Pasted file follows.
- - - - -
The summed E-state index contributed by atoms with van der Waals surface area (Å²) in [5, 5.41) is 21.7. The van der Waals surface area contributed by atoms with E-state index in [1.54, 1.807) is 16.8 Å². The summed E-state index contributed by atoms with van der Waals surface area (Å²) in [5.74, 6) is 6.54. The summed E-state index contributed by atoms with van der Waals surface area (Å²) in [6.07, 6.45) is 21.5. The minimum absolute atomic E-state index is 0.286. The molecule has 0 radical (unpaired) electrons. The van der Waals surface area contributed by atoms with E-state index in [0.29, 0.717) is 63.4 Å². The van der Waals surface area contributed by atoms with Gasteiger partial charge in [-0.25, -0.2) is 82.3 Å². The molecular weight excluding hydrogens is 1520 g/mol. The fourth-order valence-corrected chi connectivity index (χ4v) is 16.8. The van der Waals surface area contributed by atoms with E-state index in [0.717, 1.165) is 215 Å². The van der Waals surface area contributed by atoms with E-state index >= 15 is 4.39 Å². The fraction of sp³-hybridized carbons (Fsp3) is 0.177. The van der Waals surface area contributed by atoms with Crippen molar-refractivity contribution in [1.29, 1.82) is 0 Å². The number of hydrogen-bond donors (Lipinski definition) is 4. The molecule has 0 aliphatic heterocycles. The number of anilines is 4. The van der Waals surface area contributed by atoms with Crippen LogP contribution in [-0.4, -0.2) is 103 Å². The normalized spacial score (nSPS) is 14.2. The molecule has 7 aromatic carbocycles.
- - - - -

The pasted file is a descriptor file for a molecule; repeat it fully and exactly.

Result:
The summed E-state index contributed by atoms with van der Waals surface area (Å²) in [5, 5.41) is 21.7. The van der Waals surface area contributed by atoms with E-state index in [1.54, 1.807) is 16.8 Å². The summed E-state index contributed by atoms with van der Waals surface area (Å²) in [5.74, 6) is 6.54. The summed E-state index contributed by atoms with van der Waals surface area (Å²) in [6.07, 6.45) is 21.5. The minimum absolute atomic E-state index is 0.286. The molecule has 0 radical (unpaired) electrons. The van der Waals surface area contributed by atoms with E-state index in [0.29, 0.717) is 63.4 Å². The van der Waals surface area contributed by atoms with Gasteiger partial charge in [-0.25, -0.2) is 82.3 Å². The molecular weight excluding hydrogens is 1520 g/mol. The fourth-order valence-corrected chi connectivity index (χ4v) is 16.8. The van der Waals surface area contributed by atoms with E-state index in [0.717, 1.165) is 215 Å². The van der Waals surface area contributed by atoms with E-state index >= 15 is 4.39 Å². The fraction of sp³-hybridized carbons (Fsp3) is 0.177. The van der Waals surface area contributed by atoms with Crippen molar-refractivity contribution in [1.29, 1.82) is 0 Å². The number of hydrogen-bond donors (Lipinski definition) is 4. The molecule has 0 aliphatic heterocycles. The number of anilines is 4. The van der Waals surface area contributed by atoms with Crippen LogP contribution in [-0.4, -0.2) is 103 Å². The normalized spacial score (nSPS) is 14.2. The molecule has 7 aromatic carbocycles.